This extreme reactionary position is one element of Trotsky’s politics, a very important one. However, this does not exhaust Trotsky’s politics. Trotsky held contradictory, conflicting, confused positions, which is why Trotsky, at the same time, can appear to be anti-imperialist and anti-fascist. It took another, Trotsky’s follower, Max Shachtman, to work out the kinks, to put forward a more coherent form of Trotsky’s counter-revolutionary defeatist line. Shachtman called Stalinism, “the new barbarism.” In 1939, following the Soviet invasion of Finland, Shachtman followed James Burnham in arguing against the SWP USA’s nominal and weak-kneed defense of the USSR. They argued that the Soviet Union was not socialist and did not even deserve nominal support. Shachtman came to support the Western imperialists against the Soviet Union. Like Trotsky, Shachtman came to see Stalin as the main danger to the world. Like Trotsky, who agreed to testify on the crimes of Stalin to the anti-communist witch hunters in the Congress of the United States, Shachtman was not above selling himself to the imperialists. The original Trotsky-cons, like Shachtman, are those who evolved from supporters of Trotsky’s so-called “Fourth International” into Cold Warriors for Western imperialism. If Trotsky is the father of the Trotsky-con movement, Max Shachtman is its mother. In addition, there has emerged a second generation of high profile intellectual Trotskyists, who mostly came of age in the 1960s and 1970s, who, like the earlier Trotsky-cons, have converted to become stooges for U.S. empire. Trotsky continues to have imperialist offspring, even to this day there is another generation of First Worldist, so-called socialists who support imperialism for similar reasons.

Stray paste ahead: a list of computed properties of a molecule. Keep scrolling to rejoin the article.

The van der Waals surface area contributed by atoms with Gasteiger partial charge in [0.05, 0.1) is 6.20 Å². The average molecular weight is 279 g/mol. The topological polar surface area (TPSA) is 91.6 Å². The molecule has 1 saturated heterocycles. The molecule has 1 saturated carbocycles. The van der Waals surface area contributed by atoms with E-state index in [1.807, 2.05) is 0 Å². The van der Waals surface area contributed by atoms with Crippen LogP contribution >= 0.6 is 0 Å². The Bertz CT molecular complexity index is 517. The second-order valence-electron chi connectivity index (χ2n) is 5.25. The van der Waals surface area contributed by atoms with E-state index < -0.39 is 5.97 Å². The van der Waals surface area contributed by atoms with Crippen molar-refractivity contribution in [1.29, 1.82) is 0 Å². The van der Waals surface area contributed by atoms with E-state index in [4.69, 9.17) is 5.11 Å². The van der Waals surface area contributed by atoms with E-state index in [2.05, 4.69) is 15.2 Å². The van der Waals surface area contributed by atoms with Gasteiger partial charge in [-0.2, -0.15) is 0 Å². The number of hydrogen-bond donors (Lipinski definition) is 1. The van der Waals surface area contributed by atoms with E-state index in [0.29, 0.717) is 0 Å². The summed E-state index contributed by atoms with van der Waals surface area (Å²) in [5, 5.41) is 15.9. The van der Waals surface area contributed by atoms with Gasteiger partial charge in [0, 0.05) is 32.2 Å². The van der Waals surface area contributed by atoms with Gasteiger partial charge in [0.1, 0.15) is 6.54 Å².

Although twisted opportunism surely played a role in uniting Trotskyists and empire, the roots of the Trotsky-con phenomenon are much deeper, found within the ideology of Trotskyism itself. At the core of Trotskyism is the Theory of Productive Forces and its twin, the Theory of Permanent Revolution. The Theory of Productive Forces overemphasizes economic development as a factor in advancing revolution. According to such a mechanical misreading of historical materialism, a society is unable to build socialism if it has not developed an economic base that approximates that of Western Europe at the time; it is, according to such Trotsky-cons and those with similar outlooks, impossible to build socialism unless a country has already gone through Western style capitalism. Much of Maoism is a rejection of and answer to this kind of phony Marxism. Mao showed how it was possible to bridge the gap between the most backward semi-feudal conditions and socialism with his theory of New Democracy. Mao showed how by harnessing the power of the masses, a communist party can lead countries whose development has been stunted by imperialism forward to socialism. The whole history of socialism validates Mao’s view. In the 1930s, under Stalin’s leadership, the Soviet Union had developed socialism at a breakneck pace in unfavorable conditions. Stalin had c